Chances are, if you haven’t been living under a pandemic-shaped rock of ascetic withdrawal from the real world, you will have heard of S Hareesh. His debut novel, Meesha, translated from the Malayalam into English as Moustache, won the JCB Prize for Literature in 2020. India’s 2020 official entry to the Academy Awards, Jallikattu, was based on one of Hareesh’s short stories from the collection Adam, which won the Kerala Sahitya Akademi Award of 2016. This same award-winning anthology of nine stories has been translated into English by Jayasree Kalathil – and what a stunner of a collection it is.
Towards a posthumanist aesthetic
There is so much going on in the stories that make up Adam. Hareesh makes a disturbingly real study of human behaviour, of the slivers of darkness that lurk under the surface of urbanity, of a playfulness that doesn’t quite know how to co-exist with the serious business of living. However, what catches the reader’s attention, perhaps more than anything else, is the distinct shift from an anthropocentric to a posthumanist aesthetic.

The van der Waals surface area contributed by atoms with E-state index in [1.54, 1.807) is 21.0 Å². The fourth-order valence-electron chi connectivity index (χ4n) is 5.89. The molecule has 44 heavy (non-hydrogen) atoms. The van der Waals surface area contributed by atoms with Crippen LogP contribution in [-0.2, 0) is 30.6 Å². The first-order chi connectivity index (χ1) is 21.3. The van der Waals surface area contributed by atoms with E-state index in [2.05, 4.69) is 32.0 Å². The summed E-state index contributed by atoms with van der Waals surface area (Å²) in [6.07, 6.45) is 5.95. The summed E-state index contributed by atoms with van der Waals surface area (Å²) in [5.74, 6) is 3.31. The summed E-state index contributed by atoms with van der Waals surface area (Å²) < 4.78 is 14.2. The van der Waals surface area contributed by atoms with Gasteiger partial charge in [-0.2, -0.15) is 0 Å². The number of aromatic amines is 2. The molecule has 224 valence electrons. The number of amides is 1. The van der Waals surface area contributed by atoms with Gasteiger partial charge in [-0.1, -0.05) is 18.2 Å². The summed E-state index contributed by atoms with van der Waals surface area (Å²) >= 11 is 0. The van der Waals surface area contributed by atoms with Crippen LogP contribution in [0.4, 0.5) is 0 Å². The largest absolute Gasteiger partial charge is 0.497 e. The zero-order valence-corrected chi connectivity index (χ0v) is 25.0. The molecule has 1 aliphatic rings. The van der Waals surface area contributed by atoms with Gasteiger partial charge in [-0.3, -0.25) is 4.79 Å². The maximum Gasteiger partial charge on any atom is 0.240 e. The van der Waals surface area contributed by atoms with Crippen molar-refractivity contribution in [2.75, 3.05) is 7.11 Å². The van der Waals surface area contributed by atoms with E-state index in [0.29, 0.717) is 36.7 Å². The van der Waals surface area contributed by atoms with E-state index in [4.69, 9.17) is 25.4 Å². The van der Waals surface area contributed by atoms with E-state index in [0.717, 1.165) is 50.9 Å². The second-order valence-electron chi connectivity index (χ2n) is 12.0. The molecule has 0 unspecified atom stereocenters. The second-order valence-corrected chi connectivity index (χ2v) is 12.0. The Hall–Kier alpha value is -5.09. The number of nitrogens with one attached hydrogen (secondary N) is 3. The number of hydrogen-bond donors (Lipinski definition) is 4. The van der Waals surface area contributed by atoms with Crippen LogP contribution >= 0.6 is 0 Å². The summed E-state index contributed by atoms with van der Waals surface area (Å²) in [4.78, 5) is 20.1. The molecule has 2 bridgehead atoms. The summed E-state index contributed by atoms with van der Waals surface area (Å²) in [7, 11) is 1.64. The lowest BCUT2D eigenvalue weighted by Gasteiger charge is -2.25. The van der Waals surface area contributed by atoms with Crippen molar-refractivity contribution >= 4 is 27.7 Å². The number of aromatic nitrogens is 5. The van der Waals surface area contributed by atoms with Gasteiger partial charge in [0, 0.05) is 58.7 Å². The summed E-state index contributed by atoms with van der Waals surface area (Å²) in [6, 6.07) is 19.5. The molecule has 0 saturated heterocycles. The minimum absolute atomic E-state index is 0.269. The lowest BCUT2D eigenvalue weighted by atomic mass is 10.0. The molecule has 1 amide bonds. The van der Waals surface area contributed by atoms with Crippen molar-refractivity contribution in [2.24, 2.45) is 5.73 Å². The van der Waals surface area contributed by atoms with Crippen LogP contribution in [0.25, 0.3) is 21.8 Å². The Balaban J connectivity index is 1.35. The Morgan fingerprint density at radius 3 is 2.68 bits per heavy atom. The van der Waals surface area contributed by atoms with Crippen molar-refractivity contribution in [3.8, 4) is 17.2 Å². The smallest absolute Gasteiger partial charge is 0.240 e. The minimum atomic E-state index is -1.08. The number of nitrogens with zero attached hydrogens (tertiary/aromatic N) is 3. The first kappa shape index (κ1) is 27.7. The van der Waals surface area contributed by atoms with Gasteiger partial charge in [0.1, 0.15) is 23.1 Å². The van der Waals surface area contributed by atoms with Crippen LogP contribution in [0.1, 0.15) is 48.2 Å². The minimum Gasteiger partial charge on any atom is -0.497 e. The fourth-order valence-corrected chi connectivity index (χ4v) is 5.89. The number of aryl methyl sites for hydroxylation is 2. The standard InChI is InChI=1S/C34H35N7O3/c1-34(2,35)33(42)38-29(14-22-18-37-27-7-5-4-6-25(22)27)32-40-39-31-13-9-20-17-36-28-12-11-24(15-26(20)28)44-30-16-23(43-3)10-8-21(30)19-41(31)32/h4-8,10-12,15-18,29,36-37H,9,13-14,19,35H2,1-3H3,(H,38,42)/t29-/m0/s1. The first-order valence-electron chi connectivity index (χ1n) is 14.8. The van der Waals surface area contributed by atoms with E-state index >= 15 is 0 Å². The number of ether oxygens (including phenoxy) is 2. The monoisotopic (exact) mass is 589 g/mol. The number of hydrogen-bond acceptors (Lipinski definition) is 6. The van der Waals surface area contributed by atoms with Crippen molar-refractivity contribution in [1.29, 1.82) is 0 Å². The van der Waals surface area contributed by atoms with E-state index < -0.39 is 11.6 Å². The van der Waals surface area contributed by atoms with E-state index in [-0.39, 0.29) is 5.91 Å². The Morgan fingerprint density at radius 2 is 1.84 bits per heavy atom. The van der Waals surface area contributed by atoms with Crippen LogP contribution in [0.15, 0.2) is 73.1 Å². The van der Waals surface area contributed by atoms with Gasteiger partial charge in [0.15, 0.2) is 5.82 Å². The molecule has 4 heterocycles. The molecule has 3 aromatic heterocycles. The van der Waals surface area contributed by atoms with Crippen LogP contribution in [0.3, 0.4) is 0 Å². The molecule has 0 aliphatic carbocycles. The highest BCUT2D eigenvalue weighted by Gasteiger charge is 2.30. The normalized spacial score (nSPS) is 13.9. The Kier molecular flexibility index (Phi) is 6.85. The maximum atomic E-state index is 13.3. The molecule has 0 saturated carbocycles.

Animals populate the pages in almost equal measure to humans and these are not the animals of fables or easy metaphors or the binarily “otherised”, bestial aspect of human nature. No. Hareesh writes animals like most writers write humans. They are complex, they are nuanced, they defy expectations and they do not seek validation from a human world.
The eponymous story, “Adam”, starts with a father rushing home to meet his newborn son, carrying the gift of a puppy. In a complete upset of conventional narrative tropes, the story then goes on to focus on the dog, its pedigree, its special skills, and the litter it produces. The infant son barely merits a mention. The new litter, with their human-sounding names – Candy, Jordan, Arthur, and Victor – become the protagonists.
The lens is still human. The stories of all four brothers are told from human perspectives, but the stories are their own. There is rebellion, there is subversion, there is love, there is longing, and there is that quintessential marker of all existence – violence. The narrative is in clear defiance of any anthropocentric imperatives. The “animal” as the inferior / the lesser / the one in need of protection, is a trope that has been replicated excessively in literature. Breaking from this tradition, Hareesh’s animals, in “Adam” and elsewhere, stay resolutely unpinnable.